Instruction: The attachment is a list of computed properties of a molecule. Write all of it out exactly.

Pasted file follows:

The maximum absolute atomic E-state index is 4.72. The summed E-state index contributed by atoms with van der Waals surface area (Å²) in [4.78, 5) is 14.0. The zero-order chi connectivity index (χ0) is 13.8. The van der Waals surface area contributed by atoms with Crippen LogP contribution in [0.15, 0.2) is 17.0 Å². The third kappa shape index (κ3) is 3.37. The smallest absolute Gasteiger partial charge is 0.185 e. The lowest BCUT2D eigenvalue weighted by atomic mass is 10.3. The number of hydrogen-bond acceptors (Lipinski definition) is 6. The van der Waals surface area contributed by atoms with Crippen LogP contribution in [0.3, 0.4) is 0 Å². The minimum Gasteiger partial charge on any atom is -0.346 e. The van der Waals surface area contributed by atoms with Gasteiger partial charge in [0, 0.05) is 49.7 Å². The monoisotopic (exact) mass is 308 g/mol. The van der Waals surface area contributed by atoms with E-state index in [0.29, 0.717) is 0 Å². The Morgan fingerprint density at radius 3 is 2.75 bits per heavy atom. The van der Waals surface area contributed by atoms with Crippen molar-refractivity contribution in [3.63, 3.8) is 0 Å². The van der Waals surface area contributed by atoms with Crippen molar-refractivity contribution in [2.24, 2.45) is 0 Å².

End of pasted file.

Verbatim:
The maximum absolute atomic E-state index is 4.72. The summed E-state index contributed by atoms with van der Waals surface area (Å²) in [4.78, 5) is 14.0. The zero-order chi connectivity index (χ0) is 13.8. The van der Waals surface area contributed by atoms with Crippen LogP contribution in [0.15, 0.2) is 17.0 Å². The third kappa shape index (κ3) is 3.37. The smallest absolute Gasteiger partial charge is 0.185 e. The lowest BCUT2D eigenvalue weighted by atomic mass is 10.3. The number of hydrogen-bond acceptors (Lipinski definition) is 6. The van der Waals surface area contributed by atoms with Crippen LogP contribution in [0.3, 0.4) is 0 Å². The minimum Gasteiger partial charge on any atom is -0.346 e. The van der Waals surface area contributed by atoms with Gasteiger partial charge in [0, 0.05) is 49.7 Å². The monoisotopic (exact) mass is 308 g/mol. The van der Waals surface area contributed by atoms with E-state index in [0.29, 0.717) is 0 Å². The Morgan fingerprint density at radius 3 is 2.75 bits per heavy atom. The van der Waals surface area contributed by atoms with Crippen molar-refractivity contribution in [3.63, 3.8) is 0 Å². The van der Waals surface area contributed by atoms with Crippen molar-refractivity contribution in [2.24, 2.45) is 0 Å².